Canola contains glucosinolates (Paul et al., 1986) and á-linolenic acid (Galliard, 1980). Although canola is a variety of rapeseed that contains low levels of these compounds (DeBonte et al., 2001), they may affect the taste of the feed and influence DMI. Fenwick et al. (1983a) and Fenwick et al. (1983b) found that glucosinolates and other naturally produced pesticides and toxins taste bitter, sour and caustic. Similarly, Van Doorn et al. (1998) and Mithen et al. (2000) noted that glucosinolate metabolites in food cause a bitter taste. Hill (1991) reported that glucosinolates lead to reduced DMI in ruminants. Fenwick et al. (1983a) supported this and added that glucosinolates, namely sinigrin and progoitrin, in the feed cause bitterness and thus reduce DMI. Quinsac et al. (1994) conducted nutritional trials using rapeseed meal (Brassica napus L.) as a basis to determine to what extent glucosinolates affects the production of chickens. In their trial, the diet, which contained 300 g/kg of rapeseed meal included 9.2 ìmol/g of progoitrin, but had no effect on DMI. The same result was found for the diet containing 9.5 ìmol/g of progoitrin. Full-fat canola seed has been tested in various studies to establish the concentrations of glucosinolates that affect animal performance. Quinsac et al. (1994) fed diets to broilers containing a total glucosinolate content of 15.8 ìmol/g, with no difference in feed intake compared with diets that did not contain glucosinolates. These and other studies showed that glucosinolate contents need to be much higher that the values shown in Table 3 to affect animal performance (Roth-Maier et al., 2004; Opalka et al., 2001). Other anti-nutritional factors may influence animal feed intake. á-Linolenic acid is an unstable fatty acid that can oxidize rapidly (Galliard, 1980), and develop unpleasant aromas and a rancid taste during storage (Hawrysh, 1990). Erucic acid is another anti-nutrient in rapeseed that can have a toxic effect on animals if excessive amounts are consumed (Dingyuan & Jianjun, 2007). However, low levels of erucic acid are found in canola (< 2% of total fatty content of a seed) (DeBonte et al., 2001). Ferguson et al. (2002) found that pigs can detect toxins and anti-nutrients in feed, and would avoid intake of feed containing these harmful components. These findings about the unpleasant tastes and toxins of canola do not explain the results obtained from the present trial. The ostriches consumed more of 25%FFCS than the rest of the diets, but did not discriminate against 100%FFCS compared with 0%FFCS. According to these studies, this should have been the case if the canola contained high levels of anti-nutrients. This might justify the assumption that these anti-nutrient levels are too low (Table 3) to influence DMI, since canola was developed to have lower levels of these compounds that influence taste (Stefansson & Kondra, 1975; Lee et al., 1991; DeBonte et al., 2001). Based on the results of other research, Talebali & Farzinpour (2005) concluded that feed intake inhibition does not result from the undesirable taste that canola might have.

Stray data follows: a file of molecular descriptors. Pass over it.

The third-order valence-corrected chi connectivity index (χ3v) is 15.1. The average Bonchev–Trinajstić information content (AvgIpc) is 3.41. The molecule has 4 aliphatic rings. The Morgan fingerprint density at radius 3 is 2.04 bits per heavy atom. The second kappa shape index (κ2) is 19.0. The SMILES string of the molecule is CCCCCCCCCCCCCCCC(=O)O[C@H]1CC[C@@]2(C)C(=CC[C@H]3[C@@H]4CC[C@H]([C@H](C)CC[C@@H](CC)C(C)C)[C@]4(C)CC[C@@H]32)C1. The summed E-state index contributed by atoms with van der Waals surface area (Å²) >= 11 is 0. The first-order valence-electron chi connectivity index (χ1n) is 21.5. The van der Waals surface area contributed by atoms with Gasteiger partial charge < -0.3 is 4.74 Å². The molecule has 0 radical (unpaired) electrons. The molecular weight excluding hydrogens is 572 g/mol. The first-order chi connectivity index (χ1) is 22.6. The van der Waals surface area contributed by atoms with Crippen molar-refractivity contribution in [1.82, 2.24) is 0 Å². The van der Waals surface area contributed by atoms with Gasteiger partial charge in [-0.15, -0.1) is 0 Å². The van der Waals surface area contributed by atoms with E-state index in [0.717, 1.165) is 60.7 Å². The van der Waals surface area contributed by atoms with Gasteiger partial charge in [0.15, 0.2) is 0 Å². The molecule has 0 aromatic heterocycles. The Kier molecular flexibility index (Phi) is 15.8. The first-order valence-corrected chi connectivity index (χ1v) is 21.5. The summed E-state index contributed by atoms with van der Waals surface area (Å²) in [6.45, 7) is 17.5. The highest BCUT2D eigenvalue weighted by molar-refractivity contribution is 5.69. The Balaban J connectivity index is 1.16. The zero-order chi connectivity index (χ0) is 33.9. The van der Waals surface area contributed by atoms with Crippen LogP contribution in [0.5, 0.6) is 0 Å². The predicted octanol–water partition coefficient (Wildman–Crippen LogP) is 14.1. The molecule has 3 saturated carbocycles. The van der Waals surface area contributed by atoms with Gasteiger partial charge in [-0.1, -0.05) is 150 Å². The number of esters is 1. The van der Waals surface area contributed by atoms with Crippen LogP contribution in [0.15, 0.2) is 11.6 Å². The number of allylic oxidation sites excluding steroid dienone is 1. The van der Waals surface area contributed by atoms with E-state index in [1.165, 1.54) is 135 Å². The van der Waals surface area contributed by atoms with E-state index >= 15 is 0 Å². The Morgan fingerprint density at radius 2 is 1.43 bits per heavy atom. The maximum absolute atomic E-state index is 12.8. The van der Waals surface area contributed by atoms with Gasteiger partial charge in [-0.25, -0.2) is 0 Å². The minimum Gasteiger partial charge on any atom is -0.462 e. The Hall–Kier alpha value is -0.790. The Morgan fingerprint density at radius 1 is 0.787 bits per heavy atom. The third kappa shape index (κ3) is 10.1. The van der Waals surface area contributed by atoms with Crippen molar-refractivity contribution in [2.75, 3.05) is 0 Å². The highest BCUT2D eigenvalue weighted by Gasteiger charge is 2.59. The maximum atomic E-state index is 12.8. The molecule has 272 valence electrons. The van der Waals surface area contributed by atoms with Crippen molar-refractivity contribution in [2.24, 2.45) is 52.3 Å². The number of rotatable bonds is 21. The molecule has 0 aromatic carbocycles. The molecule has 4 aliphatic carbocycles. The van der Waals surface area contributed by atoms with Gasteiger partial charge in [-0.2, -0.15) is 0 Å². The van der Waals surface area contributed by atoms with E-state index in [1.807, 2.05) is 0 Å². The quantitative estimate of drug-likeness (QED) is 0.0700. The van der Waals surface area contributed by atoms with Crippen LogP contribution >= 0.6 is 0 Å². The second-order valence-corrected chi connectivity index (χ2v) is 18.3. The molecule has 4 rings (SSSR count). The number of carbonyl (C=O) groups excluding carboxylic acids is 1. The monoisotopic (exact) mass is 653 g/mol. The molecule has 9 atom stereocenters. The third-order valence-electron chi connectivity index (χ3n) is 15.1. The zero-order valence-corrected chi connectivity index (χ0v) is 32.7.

In a study to improve the DMI of newly hatched ostrich chicks, feed flavour was altered by adding artificial flavourings (Kruger et al., 2008). Salty, sweet, bitter and sour flavours were added to a standard feed and placed in four feeding troughs. The chicks showed a preference for the salty taste. Janse van Vuuren (2008) ran a similar trial in which seafood, meat, citrus, mint, lucerne and aniseed flavours were provided to ostrich chicks in a free choice feeding system. The chicks tended to favour the seafood flavour in two consecutive trials. These findings support the idea that ostriches can distinguish among flavours and have preferences for salty and seafood flavours. However, Brand et al. (2018) investigated feed preferences of ostriches towards sweet and bitter lupins and a combination of the two, which replaced soybean oilcake meal in ostrich grower diets. There was no preference (P >0.05) between inclusion levels. It was found only that there was a tendency (P = 0.11) for birds to prefer the 7.5% bitter lupin inclusion and discriminate to some extent against the 15% and 30% inclusion levels. Because of the large difference in the alkaloid content of sweet and bitter lupins to which the birds had access in the trial and because there were no differences in DMI between the two (Brand et al., 2018), this leads to the speculation that ostriches have limited ability to taste. Based on the trials conducted by Brand et al. (2018), including the current one, it was assumed that feed taste stimulates a reduced DMI response and diet flavour and aroma need to be altered to a greater extent to induce reduced DMI.